JFries Charlestown Spring in progress 3.15.19
JFries Charlestown Spring in progress 3.15.19

Roofing and the joy of faux finishes

Hello, all. It’s been a while. Things have been kind of crazy, y’know, the way they get. Anyway, I have been extremely busy with work and planning and organizing and birding and politics and preparing for gardening, and through it all, I have been shingling the dollhouse roof.

I’m going for the look of slate, and I hope you’ll think I got close. It’s been some fun on the Google, first looking up what slate generally looks like, then how to fake it with paint, then what slate roofs in particular look like, then how to build a slate roof, and from there deeper and deeper down the rabbit hole of roofing, skylights and all that sort of jazz.

The following images show some of what I came up with. I painted more manila folders with a small-scale slate effect and others with a copper effect, because slate or other stone tile roofs will often have metal flashing and gutters at their seams, and those will sometimes be made of copper, according to my admittedly superficial research. I went more for look than structural accuracy. In my defense, my neighbor, who is a roofer, says this is pretty much correct. I find it relaxing and fun to cover sheets of paper with faux paint effects. I’m not sure what that says about me as a person, but it would suck if I didn’t enjoy it, as I need to do a lot of it.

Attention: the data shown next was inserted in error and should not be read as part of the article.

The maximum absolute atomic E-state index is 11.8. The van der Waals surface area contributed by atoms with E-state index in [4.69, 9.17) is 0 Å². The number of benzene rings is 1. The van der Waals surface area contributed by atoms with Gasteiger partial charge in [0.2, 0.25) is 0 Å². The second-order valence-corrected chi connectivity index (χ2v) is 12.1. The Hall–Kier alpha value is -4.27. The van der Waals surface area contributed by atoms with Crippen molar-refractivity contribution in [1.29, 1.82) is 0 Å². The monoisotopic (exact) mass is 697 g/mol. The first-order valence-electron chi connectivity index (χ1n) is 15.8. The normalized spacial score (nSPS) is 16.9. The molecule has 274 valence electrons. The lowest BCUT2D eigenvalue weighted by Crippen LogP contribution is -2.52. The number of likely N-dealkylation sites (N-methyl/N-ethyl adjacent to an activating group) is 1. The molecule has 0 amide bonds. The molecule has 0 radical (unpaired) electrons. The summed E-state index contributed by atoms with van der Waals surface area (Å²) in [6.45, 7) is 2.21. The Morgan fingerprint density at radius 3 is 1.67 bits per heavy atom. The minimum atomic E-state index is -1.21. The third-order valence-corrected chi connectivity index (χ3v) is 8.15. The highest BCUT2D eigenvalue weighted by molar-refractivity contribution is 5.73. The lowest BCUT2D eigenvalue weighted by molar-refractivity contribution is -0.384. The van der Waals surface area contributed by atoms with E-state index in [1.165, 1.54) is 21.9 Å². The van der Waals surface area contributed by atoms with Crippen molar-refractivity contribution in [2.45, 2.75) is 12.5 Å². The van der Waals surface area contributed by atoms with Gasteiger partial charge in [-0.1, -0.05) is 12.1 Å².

These photos are couple of weeks old, and more progress has been made since they were taken. The work is going quickly at this point, which makes it hard to take a break for blog updates. It is about time I began work on the characters who will play out their drama in this house, as well as the furnishings and props, too.

By the way, the blog’s new background photo is a shot I took of a tree on my street, against a wet, gray sky, the bare branches just getting knobby with their first buds. Springtime in New England!

Mystery House has a color at last

It’s yellow for Spring time!

These past weeks I’ve been working very hard on the dollhouse for my mystery graphic novel project. There were a couple of setbacks since January. I decided the acetate windows would not work for photography, so I had to cut them out and replace the mullion bars with toothpicks. Next, I realized the second floor is too dark to see into if the back roof/gable panel is in place, so I dithered for some time about how to fix that problem. But finally, all that was done, and today I put color on the exterior walls.

As you see, I went with a sunny yellow, which will be complemented by colors on the gingerbread ornaments still to come. Next, I will tile the roof, for which I painted card stock to look like slate. You can see a hint of that, dry-fitted with tape, in one of the photos.

As with most labor-intensive projects, it’s amazing how suddenly real progress can appear, and after months of slogging, the thing looks like it will soon be finished. It’s quite energizing.